When all have posted their stories, ask students if they notice any patterns. Can they guess the target audience for each story even without knowing which had been assigned? Did certain facts appear frequently in stories for one target audience and not the other? Were events contextualized differently?
Wrap-up the discussion by asking students what they learned about news reporting. Can something be factual and still be biased? Did any of the students find their opinion of the conflict altered by the assignment? How about their view of media reporting?
- Continue the discussion by guiding a class dialogue about whether the United States should arm the Syrian rebels. Invite students to contact their elected representatives to share their conclusions about what U.S. policy on Syria should be.
- Look more deeply at the students' news reports and discuss what words they used to describe Basset and his men. Are they rebels? Insurgents? Freedom fighters? Radicals? Revolutionaries? Talk about the connotations of various labels and the consequences of using particular words.
- Compare Basset's experience with examples from the literature of war (e.g., The Odyssey, The Red Badge of Courage, For Whom the Bell Tolls or Catch-22).
- For several weeks following the lesson, have students track reporting about Syria. Host an informal gathering (e.g., a brown bag lunch) to discuss what they have learned.
- View the full film. Discuss whether the additional context changes the ideas they had after watching the clips. Would they have reported anything differently?
POV: Return to Homs
www.pbs.org/pov/returntohoms/ - The film's site includes a discussion guide with background information and additional activity ideas.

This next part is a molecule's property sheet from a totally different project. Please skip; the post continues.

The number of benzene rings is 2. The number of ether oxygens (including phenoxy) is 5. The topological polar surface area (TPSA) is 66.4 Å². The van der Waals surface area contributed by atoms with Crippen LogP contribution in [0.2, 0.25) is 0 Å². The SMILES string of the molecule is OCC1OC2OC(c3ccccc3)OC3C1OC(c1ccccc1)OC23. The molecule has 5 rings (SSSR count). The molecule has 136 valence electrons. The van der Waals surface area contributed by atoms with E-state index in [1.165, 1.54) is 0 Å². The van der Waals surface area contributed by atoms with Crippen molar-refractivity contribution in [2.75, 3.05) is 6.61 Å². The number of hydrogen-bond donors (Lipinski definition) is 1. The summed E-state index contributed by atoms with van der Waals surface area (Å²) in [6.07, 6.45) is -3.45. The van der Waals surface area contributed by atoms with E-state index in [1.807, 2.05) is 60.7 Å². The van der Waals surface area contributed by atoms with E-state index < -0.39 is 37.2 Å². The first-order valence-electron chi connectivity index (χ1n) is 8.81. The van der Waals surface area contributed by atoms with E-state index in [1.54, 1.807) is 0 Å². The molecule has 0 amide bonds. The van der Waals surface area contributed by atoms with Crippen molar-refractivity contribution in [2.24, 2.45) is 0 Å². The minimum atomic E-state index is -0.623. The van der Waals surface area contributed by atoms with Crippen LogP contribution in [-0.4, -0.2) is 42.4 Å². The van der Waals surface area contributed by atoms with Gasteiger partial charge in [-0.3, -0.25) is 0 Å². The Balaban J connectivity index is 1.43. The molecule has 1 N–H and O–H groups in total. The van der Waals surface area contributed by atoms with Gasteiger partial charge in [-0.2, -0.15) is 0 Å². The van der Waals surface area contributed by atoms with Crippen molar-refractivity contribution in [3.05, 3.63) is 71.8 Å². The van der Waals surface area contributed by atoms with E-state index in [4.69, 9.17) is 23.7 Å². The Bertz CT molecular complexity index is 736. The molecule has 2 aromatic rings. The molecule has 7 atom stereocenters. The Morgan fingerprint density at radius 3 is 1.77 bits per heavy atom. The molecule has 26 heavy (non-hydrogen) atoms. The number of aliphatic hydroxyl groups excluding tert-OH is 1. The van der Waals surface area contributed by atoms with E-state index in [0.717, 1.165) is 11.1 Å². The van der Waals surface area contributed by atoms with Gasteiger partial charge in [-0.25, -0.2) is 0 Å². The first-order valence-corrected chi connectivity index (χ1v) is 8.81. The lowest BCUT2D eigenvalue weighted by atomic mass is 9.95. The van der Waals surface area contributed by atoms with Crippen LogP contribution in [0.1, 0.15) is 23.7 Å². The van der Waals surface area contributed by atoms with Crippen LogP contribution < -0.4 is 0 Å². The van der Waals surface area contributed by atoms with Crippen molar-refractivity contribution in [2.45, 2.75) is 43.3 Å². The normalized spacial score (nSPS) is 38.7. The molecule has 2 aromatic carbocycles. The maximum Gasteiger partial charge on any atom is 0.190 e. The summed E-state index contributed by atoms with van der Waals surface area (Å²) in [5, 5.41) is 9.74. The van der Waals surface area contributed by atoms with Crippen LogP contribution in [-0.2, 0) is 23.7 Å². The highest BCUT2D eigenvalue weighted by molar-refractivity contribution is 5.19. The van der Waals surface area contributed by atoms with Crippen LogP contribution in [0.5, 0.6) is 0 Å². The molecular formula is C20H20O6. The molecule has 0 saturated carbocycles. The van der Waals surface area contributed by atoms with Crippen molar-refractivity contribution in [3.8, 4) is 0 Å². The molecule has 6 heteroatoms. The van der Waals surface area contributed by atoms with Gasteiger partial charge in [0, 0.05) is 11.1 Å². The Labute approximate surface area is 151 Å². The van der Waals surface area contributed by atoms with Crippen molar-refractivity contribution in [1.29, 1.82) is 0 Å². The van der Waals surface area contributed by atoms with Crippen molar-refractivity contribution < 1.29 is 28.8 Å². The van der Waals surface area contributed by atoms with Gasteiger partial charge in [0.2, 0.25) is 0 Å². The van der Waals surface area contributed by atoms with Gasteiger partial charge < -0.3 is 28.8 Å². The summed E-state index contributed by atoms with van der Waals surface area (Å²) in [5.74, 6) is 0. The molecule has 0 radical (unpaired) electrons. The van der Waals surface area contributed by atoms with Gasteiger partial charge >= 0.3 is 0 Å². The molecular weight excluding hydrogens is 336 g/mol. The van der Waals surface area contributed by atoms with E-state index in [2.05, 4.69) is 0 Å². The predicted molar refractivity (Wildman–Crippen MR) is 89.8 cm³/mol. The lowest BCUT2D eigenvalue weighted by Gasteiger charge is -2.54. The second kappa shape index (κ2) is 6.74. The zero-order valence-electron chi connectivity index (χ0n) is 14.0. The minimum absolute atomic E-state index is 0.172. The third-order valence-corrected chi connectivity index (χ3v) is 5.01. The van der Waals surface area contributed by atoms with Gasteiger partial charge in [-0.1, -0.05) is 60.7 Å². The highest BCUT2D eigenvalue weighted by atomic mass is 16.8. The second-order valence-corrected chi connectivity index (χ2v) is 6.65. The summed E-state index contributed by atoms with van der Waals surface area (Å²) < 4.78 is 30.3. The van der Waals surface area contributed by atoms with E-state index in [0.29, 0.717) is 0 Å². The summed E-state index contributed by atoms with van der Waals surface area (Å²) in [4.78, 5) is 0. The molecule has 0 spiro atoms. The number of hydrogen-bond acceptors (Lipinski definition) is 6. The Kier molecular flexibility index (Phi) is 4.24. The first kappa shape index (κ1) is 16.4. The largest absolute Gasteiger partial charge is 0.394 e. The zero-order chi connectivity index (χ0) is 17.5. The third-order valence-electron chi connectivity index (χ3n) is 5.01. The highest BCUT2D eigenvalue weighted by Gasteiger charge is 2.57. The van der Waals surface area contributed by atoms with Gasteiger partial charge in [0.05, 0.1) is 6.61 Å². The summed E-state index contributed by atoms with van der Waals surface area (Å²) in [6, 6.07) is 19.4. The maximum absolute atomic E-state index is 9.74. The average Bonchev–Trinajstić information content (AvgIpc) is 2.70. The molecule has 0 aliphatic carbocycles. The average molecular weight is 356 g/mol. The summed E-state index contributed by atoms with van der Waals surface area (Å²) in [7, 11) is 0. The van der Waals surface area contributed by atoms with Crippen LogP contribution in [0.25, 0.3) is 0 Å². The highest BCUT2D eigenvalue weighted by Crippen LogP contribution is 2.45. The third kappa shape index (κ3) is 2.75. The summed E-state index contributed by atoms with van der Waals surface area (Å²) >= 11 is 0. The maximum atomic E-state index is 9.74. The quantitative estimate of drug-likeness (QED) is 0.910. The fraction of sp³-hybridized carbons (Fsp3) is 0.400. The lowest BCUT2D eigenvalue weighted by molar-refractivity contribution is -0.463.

POV: Media Literacy Questions for Analyzing POV Films
http://www.pbs.org/pov/educators/media-literacy.php - This list of questions provides a useful starting point for leading rich discussions that challenge students to think critically about documentaries.
The Guardian: "Arab Spring: An Interactive Timeline of Middle East Protests"
www.theguardian.com/world/interactive/2011/mar/22/middle-east-protest-interactive-timeline - The newspaper has compiled a timeline of Arab Spring events and government responses, including events in Syria.
Institute for the Study of War: "The Free Syrian Army"
http://www.understandingwar.org/report/free-syrian-army - In March 2013 this non-partisan public policy research institute focused on the development of U.S. military strategy compiled a report on the history and status of the Free Syrian Army.
Syrian Observatory for Human Rights
http://syriahr.com/en/ - This Britain-based collective of pro-democracy people in and outside Syria aggregates news stories and reports on human rights in Syria.
U.N. Independent International Commission of Inquiry on the Syrian Arab Republic
http://www.ohchr.org/EN/HRBodies/HRC/IICISyria/Pages/IndependentInternationalCommission.aspx- This site provides reports on the Syrian conflict from the United Nations High Commissioner for Human Rights.
U.S. Department of State: "U.S. Relations With Syria"
http://www.state.gov/r/pa/ei/bgn/3580.htm - This official U.S. government website offers an overview of U.S.-Syrian relations, including a set of links to additional information on Syria.